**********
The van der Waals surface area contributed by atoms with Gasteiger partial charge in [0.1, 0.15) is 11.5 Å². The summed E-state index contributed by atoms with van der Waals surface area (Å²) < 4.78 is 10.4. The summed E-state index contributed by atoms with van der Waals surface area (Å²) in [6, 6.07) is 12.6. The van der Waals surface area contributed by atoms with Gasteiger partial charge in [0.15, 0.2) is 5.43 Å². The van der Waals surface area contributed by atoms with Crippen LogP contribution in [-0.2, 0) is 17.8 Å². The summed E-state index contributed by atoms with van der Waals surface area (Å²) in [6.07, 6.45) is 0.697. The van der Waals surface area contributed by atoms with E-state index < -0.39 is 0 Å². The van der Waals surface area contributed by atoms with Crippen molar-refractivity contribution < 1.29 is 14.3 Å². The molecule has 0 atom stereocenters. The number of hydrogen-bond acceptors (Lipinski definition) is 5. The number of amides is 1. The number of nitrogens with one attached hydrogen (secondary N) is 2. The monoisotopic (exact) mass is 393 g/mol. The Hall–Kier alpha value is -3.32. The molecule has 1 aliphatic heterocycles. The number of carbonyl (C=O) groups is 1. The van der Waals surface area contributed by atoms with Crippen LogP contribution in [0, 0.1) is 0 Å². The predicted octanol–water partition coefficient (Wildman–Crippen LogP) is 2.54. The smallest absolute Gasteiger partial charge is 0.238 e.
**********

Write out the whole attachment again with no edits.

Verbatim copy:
The van der Waals surface area contributed by atoms with Gasteiger partial charge in [0.1, 0.15) is 11.5 Å². The summed E-state index contributed by atoms with van der Waals surface area (Å²) < 4.78 is 10.4. The summed E-state index contributed by atoms with van der Waals surface area (Å²) in [6, 6.07) is 12.6. The van der Waals surface area contributed by atoms with Gasteiger partial charge in [0.15, 0.2) is 5.43 Å². The van der Waals surface area contributed by atoms with Crippen LogP contribution in [-0.2, 0) is 17.8 Å². The summed E-state index contributed by atoms with van der Waals surface area (Å²) in [6.07, 6.45) is 0.697. The van der Waals surface area contributed by atoms with E-state index < -0.39 is 0 Å². The van der Waals surface area contributed by atoms with Crippen molar-refractivity contribution < 1.29 is 14.3 Å². The molecule has 0 atom stereocenters. The number of hydrogen-bond acceptors (Lipinski definition) is 5. The number of amides is 1. The number of nitrogens with one attached hydrogen (secondary N) is 2. The monoisotopic (exact) mass is 393 g/mol. The Hall–Kier alpha value is -3.32. The molecule has 1 aliphatic heterocycles. The number of carbonyl (C=O) groups is 1. The van der Waals surface area contributed by atoms with Crippen LogP contribution in [0, 0.1) is 0 Å². The predicted octanol–water partition coefficient (Wildman–Crippen LogP) is 2.54. The smallest absolute Gasteiger partial charge is 0.238 e.